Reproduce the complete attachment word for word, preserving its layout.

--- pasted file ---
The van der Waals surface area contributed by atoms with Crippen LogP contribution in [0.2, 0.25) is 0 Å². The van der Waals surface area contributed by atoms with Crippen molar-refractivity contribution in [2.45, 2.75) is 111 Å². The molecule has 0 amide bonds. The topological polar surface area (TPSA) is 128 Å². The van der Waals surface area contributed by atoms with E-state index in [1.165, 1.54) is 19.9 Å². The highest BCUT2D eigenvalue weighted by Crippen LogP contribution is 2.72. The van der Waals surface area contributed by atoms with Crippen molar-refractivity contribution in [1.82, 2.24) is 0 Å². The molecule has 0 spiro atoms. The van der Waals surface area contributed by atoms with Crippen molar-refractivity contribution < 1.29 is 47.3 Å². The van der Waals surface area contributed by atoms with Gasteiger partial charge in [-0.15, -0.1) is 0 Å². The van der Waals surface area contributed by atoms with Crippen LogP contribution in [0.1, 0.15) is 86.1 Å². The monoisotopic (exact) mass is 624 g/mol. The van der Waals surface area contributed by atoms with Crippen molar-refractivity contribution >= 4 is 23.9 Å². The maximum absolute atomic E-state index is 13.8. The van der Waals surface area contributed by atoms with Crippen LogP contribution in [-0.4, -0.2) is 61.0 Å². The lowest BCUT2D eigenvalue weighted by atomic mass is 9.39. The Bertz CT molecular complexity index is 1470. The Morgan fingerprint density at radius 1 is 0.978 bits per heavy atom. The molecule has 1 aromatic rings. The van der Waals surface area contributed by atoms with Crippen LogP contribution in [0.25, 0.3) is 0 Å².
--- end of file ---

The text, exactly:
The van der Waals surface area contributed by atoms with Crippen LogP contribution in [0.2, 0.25) is 0 Å². The van der Waals surface area contributed by atoms with Crippen molar-refractivity contribution in [2.45, 2.75) is 111 Å². The molecule has 0 amide bonds. The topological polar surface area (TPSA) is 128 Å². The van der Waals surface area contributed by atoms with E-state index in [1.165, 1.54) is 19.9 Å². The highest BCUT2D eigenvalue weighted by Crippen LogP contribution is 2.72. The van der Waals surface area contributed by atoms with Crippen molar-refractivity contribution in [1.82, 2.24) is 0 Å². The molecule has 0 spiro atoms. The van der Waals surface area contributed by atoms with Crippen molar-refractivity contribution < 1.29 is 47.3 Å². The van der Waals surface area contributed by atoms with Gasteiger partial charge in [-0.15, -0.1) is 0 Å². The van der Waals surface area contributed by atoms with Crippen LogP contribution in [0.1, 0.15) is 86.1 Å². The monoisotopic (exact) mass is 624 g/mol. The van der Waals surface area contributed by atoms with Crippen molar-refractivity contribution >= 4 is 23.9 Å². The maximum absolute atomic E-state index is 13.8. The van der Waals surface area contributed by atoms with Crippen LogP contribution in [-0.4, -0.2) is 61.0 Å². The lowest BCUT2D eigenvalue weighted by atomic mass is 9.39. The Bertz CT molecular complexity index is 1470. The Morgan fingerprint density at radius 1 is 0.978 bits per heavy atom. The molecule has 1 aromatic rings. The van der Waals surface area contributed by atoms with Crippen LogP contribution in [0.25, 0.3) is 0 Å².